Exclusive Interview with Samantha Weinberg author or The Moneypenny Diaries

We are delighted to welcome Kate Westbrook a.k.a. Samantha Weinberg, author of the acclaimed series of books – The Moneypenny DiariesThe first diary fills in the gaps between a number of agent 007’s missions including the period between On Her Majesty’s Secret Service and You Only Live Twice, but also includes an entire backstory for Moneypenny. For the first time since Fleming introduced the character alongside Bond in Casino Royale, Moneypenny is given a first name: Jane.

She also published two short stories for magazines: “For Your Eyes Only, James” (Tatler) and “Moneypenny’s First Date With Bond” (The Spectator).

1. When writing the Moneypenny diaries, did you have a particular portrayal of her in mind either from the books or movies?

I tried not to. My Bond world was very much the one of the books, and Fleming’s Moneypenny was hardly a three-dimensional character, so from that point of view, I had a clean slate. While it was hard to get the image of Lois Maxwell’s Moneypenny (in the early films) out of my mind, I wanted my Moneypenny (please forgive the possessive again) to be a more dynamic, powerful character, and although the Moneypenny Diaries were set in the 1960s, I wanted her to chime with modern women.

2. If you could cast anyone to portray your Moneypenny, who would you pick?

Rebecca Hall or Kate Winslet.
Rebecca Hall and Kate Winslet

Image Source: Wikipedia

3. When did you read your first Ian Fleming novel and which is your favorite?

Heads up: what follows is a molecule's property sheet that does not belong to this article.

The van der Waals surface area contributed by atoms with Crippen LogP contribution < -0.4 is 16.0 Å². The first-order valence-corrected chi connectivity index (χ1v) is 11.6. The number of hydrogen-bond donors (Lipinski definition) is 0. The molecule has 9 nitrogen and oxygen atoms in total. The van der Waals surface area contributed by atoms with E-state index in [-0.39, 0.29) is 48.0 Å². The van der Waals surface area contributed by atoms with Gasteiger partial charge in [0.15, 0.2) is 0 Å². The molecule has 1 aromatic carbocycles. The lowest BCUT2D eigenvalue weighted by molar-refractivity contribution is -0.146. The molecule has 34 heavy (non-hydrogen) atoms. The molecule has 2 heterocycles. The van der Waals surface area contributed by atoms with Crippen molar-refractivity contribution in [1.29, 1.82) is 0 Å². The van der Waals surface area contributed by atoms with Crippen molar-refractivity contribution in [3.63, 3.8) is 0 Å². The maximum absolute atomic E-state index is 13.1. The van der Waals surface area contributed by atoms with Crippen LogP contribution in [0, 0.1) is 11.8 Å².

I read my first one when I was in my teens – a long time ago. It was Moonraker and I found it on my father’s bookshelves. I particulalry remember the bridge hand. As for my favourite – hmm, probably Casino Royale; I like it for Bond’s uncertainty and vulnerability, and for that devastating last chapter twist.


4. What is your opinion of The Spy Who Loved Me, which was written from the female perspective of Vivian Michel?

Not my favourite. Actually, it’s the only one that I haven’t reread over and over, which says something. I don’t think Fleming was particulalry gifted at getting inside a woman’s head…

5. What are your views on Ian Fleming as a writer and a man?

SSfleming3I think he’s a great writer. The Bond books were so fresh when they came out, and so deft. He is brilliant at pace and description, and at creating tension. I don’t think he’s the best at character and emotion, but that’s not what the books were about. They redefined a time.

As a person: well, I did a lot of research on him, and he was definitely complicated. Clever, ruthless, but – a bit like Bond – not emotionally mature. I think he lived, to a degree, in his brother Peter’s shadow, was his relationship with his mother clearly affected how he interacted with women.

In Ann, he found someone stronger than him, and rather cruel, I fear. I would have liked to have known him, but not to have been involved with him.

Incidental Intelligence

Sam WeinbergSamantha Weinberg (aka Kate Westbrook) is a writer and journalist. She has written six books – one travel-biography, two science adventures and the Moneypenny Diaries trilogy – and has yet to find her genre. She is currently working part-time as an editor at Intelligent Life magazine, commuting to London from a thatched cottage in Wiltshire, which she shares with her husband, wildlife filmmaker, Mark Fletcher, two children, and various animals.

She is not as glamorous as a Bond girl and not as organised as Miss Moneypenny. [sic]

Buy the Moneypenny Diaries Trilogy on Amazon.

Bond Girls ARE Feminist Icons’ by Samantha Weinberg (Daily Mail)

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